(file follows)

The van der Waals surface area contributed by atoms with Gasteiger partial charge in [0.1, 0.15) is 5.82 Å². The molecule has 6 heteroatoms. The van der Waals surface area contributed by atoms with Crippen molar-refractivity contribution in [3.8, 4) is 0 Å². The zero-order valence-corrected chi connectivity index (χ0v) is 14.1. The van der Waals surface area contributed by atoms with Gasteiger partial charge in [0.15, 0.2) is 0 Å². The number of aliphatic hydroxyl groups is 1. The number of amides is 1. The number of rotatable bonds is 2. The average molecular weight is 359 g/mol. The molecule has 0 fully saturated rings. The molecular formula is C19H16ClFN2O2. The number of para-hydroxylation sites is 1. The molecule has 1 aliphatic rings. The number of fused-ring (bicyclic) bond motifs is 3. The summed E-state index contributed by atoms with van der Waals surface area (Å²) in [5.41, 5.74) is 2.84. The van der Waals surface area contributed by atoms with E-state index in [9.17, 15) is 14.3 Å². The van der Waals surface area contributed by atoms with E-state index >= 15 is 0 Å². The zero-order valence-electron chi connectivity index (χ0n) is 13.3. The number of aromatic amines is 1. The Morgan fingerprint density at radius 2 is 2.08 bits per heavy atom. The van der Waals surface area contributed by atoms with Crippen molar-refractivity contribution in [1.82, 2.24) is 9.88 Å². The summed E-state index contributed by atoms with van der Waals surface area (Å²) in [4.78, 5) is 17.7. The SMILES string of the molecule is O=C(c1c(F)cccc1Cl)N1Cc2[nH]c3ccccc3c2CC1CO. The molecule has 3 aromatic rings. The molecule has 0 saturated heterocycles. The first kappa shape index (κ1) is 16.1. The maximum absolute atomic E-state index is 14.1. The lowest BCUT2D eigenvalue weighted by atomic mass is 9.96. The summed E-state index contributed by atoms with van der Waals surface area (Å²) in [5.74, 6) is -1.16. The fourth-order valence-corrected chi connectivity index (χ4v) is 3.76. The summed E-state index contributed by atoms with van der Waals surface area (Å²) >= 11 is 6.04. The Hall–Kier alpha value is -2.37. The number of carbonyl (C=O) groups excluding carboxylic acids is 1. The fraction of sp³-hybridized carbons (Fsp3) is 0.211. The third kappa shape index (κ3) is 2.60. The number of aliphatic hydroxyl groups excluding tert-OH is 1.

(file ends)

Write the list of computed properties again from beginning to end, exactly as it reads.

The van der Waals surface area contributed by atoms with Gasteiger partial charge in [0.1, 0.15) is 5.82 Å². The molecule has 6 heteroatoms. The van der Waals surface area contributed by atoms with Crippen molar-refractivity contribution in [3.8, 4) is 0 Å². The zero-order valence-corrected chi connectivity index (χ0v) is 14.1. The van der Waals surface area contributed by atoms with Gasteiger partial charge in [0.15, 0.2) is 0 Å². The number of aliphatic hydroxyl groups is 1. The number of amides is 1. The number of rotatable bonds is 2. The average molecular weight is 359 g/mol. The molecule has 0 fully saturated rings. The molecular formula is C19H16ClFN2O2. The number of para-hydroxylation sites is 1. The molecule has 1 aliphatic rings. The number of fused-ring (bicyclic) bond motifs is 3. The summed E-state index contributed by atoms with van der Waals surface area (Å²) in [5.41, 5.74) is 2.84. The van der Waals surface area contributed by atoms with E-state index in [9.17, 15) is 14.3 Å². The van der Waals surface area contributed by atoms with E-state index >= 15 is 0 Å². The zero-order valence-electron chi connectivity index (χ0n) is 13.3. The number of aromatic amines is 1. The Morgan fingerprint density at radius 2 is 2.08 bits per heavy atom. The van der Waals surface area contributed by atoms with Crippen molar-refractivity contribution in [1.82, 2.24) is 9.88 Å². The summed E-state index contributed by atoms with van der Waals surface area (Å²) in [4.78, 5) is 17.7. The SMILES string of the molecule is O=C(c1c(F)cccc1Cl)N1Cc2[nH]c3ccccc3c2CC1CO. The molecule has 3 aromatic rings. The molecule has 0 saturated heterocycles. The first kappa shape index (κ1) is 16.1. The maximum absolute atomic E-state index is 14.1. The lowest BCUT2D eigenvalue weighted by atomic mass is 9.96. The summed E-state index contributed by atoms with van der Waals surface area (Å²) in [5.74, 6) is -1.16. The fourth-order valence-corrected chi connectivity index (χ4v) is 3.76. The summed E-state index contributed by atoms with van der Waals surface area (Å²) >= 11 is 6.04. The Hall–Kier alpha value is -2.37. The number of carbonyl (C=O) groups excluding carboxylic acids is 1. The fraction of sp³-hybridized carbons (Fsp3) is 0.211. The third kappa shape index (κ3) is 2.60. The number of aliphatic hydroxyl groups excluding tert-OH is 1.